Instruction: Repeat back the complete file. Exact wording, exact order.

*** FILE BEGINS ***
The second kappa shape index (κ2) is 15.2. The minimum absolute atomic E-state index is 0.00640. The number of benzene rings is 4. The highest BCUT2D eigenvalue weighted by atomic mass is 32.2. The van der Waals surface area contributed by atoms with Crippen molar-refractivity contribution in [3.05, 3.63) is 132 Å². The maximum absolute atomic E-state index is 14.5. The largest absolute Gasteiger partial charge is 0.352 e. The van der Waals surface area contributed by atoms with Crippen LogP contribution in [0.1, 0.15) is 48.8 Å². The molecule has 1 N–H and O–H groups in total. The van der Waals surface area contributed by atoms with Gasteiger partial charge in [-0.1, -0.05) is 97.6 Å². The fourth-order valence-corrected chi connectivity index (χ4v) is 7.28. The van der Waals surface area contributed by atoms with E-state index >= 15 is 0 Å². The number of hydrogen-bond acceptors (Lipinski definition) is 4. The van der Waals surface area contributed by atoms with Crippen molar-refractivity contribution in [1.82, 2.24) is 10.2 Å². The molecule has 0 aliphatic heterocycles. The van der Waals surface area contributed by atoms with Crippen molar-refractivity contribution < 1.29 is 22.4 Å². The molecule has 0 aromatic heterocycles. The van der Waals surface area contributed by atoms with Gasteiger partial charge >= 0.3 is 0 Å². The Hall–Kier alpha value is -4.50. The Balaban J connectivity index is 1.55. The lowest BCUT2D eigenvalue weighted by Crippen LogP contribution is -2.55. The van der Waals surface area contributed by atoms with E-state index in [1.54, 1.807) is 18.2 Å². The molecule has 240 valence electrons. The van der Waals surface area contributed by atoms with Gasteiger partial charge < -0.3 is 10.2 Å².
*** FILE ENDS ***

The second kappa shape index (κ2) is 15.2. The minimum absolute atomic E-state index is 0.00640. The number of benzene rings is 4. The highest BCUT2D eigenvalue weighted by atomic mass is 32.2. The van der Waals surface area contributed by atoms with Crippen molar-refractivity contribution in [3.05, 3.63) is 132 Å². The maximum absolute atomic E-state index is 14.5. The largest absolute Gasteiger partial charge is 0.352 e. The van der Waals surface area contributed by atoms with Crippen LogP contribution in [0.1, 0.15) is 48.8 Å². The molecule has 1 N–H and O–H groups in total. The van der Waals surface area contributed by atoms with Gasteiger partial charge in [-0.1, -0.05) is 97.6 Å². The fourth-order valence-corrected chi connectivity index (χ4v) is 7.28. The van der Waals surface area contributed by atoms with E-state index >= 15 is 0 Å². The number of hydrogen-bond acceptors (Lipinski definition) is 4. The van der Waals surface area contributed by atoms with Crippen molar-refractivity contribution in [1.82, 2.24) is 10.2 Å². The molecule has 0 aliphatic heterocycles. The van der Waals surface area contributed by atoms with Crippen molar-refractivity contribution < 1.29 is 22.4 Å². The molecule has 0 aromatic heterocycles. The van der Waals surface area contributed by atoms with Gasteiger partial charge >= 0.3 is 0 Å². The Hall–Kier alpha value is -4.50. The Balaban J connectivity index is 1.55. The lowest BCUT2D eigenvalue weighted by Crippen LogP contribution is -2.55. The van der Waals surface area contributed by atoms with E-state index in [1.54, 1.807) is 18.2 Å². The molecule has 240 valence electrons. The van der Waals surface area contributed by atoms with Gasteiger partial charge < -0.3 is 10.2 Å².